"Critical Race Theory," Racism, and Just the Facts
Claims that anti-CRT parents made a racist objection to a photo of an interracial couple are based on bad reporting
The latest in the controversy over “Critical Race Theory” in schools is the suspension of a black high school principal in Texas after parents at a school board meeting in July accused him of promoting “CRT” and demanded his firing.
Claims of blatant racism are already swirling around the story, particularly after reports that the backlash against the principal included a parental complaint about a photo on his Facebook page showing him “in an embrace” with his wife, who is white.
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The facts of the story, so far, are fuzzy. Some parents criticized Colleyville Heritage High School Principal James Whitfield—the first black principal in the school’s 25-year history—at a school board meeting in July. According to The New York Times:
Some speakers who identified themselves as parents complained of a “social justice” focus in the curriculum or criticized “political activism” concerning race in the district, which includes most of Grapevine and Colleyville, as well as other parts of the Dallas-Fort Worth area.
In particular, a man identified as Stetson Clark assailed “critical race theory” and accused Whitfield of promoting the “conspiracy theory” of “systemic racism” (which he defined as the belief that all institutions in America are deliberately designed with the intent of oppressing nonwhite people). He complained that Whitfield had encouraged “all members of our community to become revolutionaries by becoming antiracists” in an email following the murder of George Floyd—and had recommended some overly radical texts.
Whitfield says he received overwhelming support from the community. Then, earlier this week, he was put on administrative leave. He says he was given no reason for the suspension except that it was “in the best interest of the district” and was given no details on what would happen next.
In talking to the media, Whitfield also brought up a previous incident in which a complaint was made about the wedding anniversary photos of himself and his white wife. That complaint was completely unrelated to the “CRT” controversy and was made in 2019, shortly after he took the position. (There is also precisely zero evidence that whoever made the complaint about the photos was also part of the anti-“CRT” backlash.) The Washington Post, whose initial report suggested that the complaint was connected to the dispute, has issued a correction:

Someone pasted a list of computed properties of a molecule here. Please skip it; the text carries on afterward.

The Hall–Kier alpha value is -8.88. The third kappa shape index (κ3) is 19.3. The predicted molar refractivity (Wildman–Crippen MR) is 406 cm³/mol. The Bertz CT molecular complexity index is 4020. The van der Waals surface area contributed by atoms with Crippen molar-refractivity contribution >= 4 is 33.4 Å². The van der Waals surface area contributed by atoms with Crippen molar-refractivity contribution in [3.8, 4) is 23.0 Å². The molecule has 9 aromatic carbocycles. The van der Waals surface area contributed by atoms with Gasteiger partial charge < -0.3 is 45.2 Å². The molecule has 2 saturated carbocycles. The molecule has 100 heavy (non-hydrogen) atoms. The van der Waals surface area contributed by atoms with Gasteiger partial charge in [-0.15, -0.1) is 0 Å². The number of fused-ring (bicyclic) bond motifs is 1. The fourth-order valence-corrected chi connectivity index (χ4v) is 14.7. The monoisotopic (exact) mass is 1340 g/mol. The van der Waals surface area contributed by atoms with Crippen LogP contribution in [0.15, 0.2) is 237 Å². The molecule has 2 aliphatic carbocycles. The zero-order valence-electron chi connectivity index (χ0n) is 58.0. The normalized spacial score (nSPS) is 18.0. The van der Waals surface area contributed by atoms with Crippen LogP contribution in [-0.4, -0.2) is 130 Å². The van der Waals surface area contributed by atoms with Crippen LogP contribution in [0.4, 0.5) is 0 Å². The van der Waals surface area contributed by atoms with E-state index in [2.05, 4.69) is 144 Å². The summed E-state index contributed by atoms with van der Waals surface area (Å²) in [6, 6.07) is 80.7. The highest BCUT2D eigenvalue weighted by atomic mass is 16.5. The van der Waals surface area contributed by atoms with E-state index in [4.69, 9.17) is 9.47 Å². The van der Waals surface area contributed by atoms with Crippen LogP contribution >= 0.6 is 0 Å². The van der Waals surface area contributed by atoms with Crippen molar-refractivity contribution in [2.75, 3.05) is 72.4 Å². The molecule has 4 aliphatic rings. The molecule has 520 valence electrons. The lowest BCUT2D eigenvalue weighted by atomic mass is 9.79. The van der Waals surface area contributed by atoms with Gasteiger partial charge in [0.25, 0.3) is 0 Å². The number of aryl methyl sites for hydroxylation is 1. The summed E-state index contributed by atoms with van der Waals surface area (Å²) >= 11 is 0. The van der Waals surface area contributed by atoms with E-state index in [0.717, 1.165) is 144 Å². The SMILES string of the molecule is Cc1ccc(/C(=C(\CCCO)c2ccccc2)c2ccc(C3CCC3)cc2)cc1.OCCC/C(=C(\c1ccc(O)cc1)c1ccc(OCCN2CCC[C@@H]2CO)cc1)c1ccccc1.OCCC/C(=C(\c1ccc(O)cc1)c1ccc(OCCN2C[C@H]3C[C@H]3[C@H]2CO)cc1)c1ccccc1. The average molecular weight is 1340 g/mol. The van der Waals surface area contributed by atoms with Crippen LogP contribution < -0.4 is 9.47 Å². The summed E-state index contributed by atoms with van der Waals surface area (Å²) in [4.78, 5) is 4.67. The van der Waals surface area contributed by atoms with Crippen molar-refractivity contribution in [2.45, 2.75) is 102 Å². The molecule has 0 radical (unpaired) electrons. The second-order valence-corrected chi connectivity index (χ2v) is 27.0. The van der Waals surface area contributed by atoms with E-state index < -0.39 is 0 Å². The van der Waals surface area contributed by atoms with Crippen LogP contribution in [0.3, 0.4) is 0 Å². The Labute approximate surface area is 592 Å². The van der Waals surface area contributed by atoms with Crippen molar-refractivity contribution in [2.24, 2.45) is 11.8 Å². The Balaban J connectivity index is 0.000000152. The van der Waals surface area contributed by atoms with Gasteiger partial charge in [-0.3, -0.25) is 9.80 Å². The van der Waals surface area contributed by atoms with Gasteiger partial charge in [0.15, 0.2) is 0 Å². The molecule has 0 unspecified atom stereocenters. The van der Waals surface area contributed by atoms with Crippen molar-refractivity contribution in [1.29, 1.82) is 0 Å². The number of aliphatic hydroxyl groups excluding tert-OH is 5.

An earlier version of this story incorrectly reported the date a parent complained about Principal James Whitfield’s social media photos. The complaint was made in 2019. The story has been corrected.
The photos, which the district has now released, are not just of Whitfield hugging his wife; while they are certainly not even close to being obscene, some of them are quite intimate and a bit, well, steamy. There’s a difference between hugging and making out.
Was the upset parent who claimed that this is not how a school principal should present himself to the community “triggered” by interracial sexuality—or simply being puritanical? Who knows. People do get puritanical in pretty ridiculous ways, especially when it comes to educational settings, with no racial angle whatsoever. In the 1990s, before the social media, there was an incident in which a university employee was told to remove from his desk a photo of his wife on a beach in a bikini because some people thought it was inappropriate. My mother, who teaches piano, once had a parent complain about an art album lying on the coffee table in the room where she gives lessons, which contained some Renaissance nudes.
In this case, the photos were on Whitfield’s personal Facebook page, not in a work setting. But the social media blur the lines between public and private.
Should Whitfield have been asked to remove the photos? No. Should he have been suspended? We don’t have all the facts. What we do know is that the story was egregiously misreported. The initial account misstated the date of the complaint about the photo, wrongly implied that it was linked to the complaints about “CRT,” and gave a misleading description of the photo—all in a way that suggested a clearcut racist incident. Then, when the errors were corrected and the facts turned out to be much more complex, the narrative changed to “but it still has to be racial.” It’s because of things like this that many people have issues with “anti-racism” in its current form.